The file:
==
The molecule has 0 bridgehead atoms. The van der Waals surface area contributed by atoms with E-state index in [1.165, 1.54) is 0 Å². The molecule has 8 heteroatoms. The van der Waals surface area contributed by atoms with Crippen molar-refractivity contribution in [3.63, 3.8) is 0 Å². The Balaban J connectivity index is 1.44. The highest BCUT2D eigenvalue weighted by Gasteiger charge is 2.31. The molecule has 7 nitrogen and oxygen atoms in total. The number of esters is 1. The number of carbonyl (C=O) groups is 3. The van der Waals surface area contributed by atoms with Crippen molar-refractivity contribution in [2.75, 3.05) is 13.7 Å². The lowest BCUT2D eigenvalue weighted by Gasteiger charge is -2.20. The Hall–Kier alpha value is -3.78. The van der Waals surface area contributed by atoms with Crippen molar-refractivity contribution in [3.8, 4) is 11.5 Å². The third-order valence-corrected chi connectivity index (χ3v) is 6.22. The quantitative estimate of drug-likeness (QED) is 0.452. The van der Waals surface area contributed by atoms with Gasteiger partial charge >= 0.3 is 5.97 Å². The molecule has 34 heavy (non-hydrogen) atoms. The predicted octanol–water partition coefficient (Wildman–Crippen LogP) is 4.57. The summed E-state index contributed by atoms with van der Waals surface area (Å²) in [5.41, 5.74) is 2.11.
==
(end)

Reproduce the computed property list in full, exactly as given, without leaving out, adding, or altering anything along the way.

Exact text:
The molecule has 0 bridgehead atoms. The van der Waals surface area contributed by atoms with E-state index in [1.165, 1.54) is 0 Å². The molecule has 8 heteroatoms. The van der Waals surface area contributed by atoms with Crippen molar-refractivity contribution in [3.63, 3.8) is 0 Å². The Balaban J connectivity index is 1.44. The highest BCUT2D eigenvalue weighted by Gasteiger charge is 2.31. The molecule has 7 nitrogen and oxygen atoms in total. The number of esters is 1. The number of carbonyl (C=O) groups is 3. The van der Waals surface area contributed by atoms with Crippen molar-refractivity contribution in [2.75, 3.05) is 13.7 Å². The lowest BCUT2D eigenvalue weighted by Gasteiger charge is -2.20. The Hall–Kier alpha value is -3.78. The van der Waals surface area contributed by atoms with Crippen molar-refractivity contribution in [3.8, 4) is 11.5 Å². The third-order valence-corrected chi connectivity index (χ3v) is 6.22. The quantitative estimate of drug-likeness (QED) is 0.452. The van der Waals surface area contributed by atoms with Gasteiger partial charge >= 0.3 is 5.97 Å². The molecule has 34 heavy (non-hydrogen) atoms. The predicted octanol–water partition coefficient (Wildman–Crippen LogP) is 4.57. The summed E-state index contributed by atoms with van der Waals surface area (Å²) in [5.41, 5.74) is 2.11.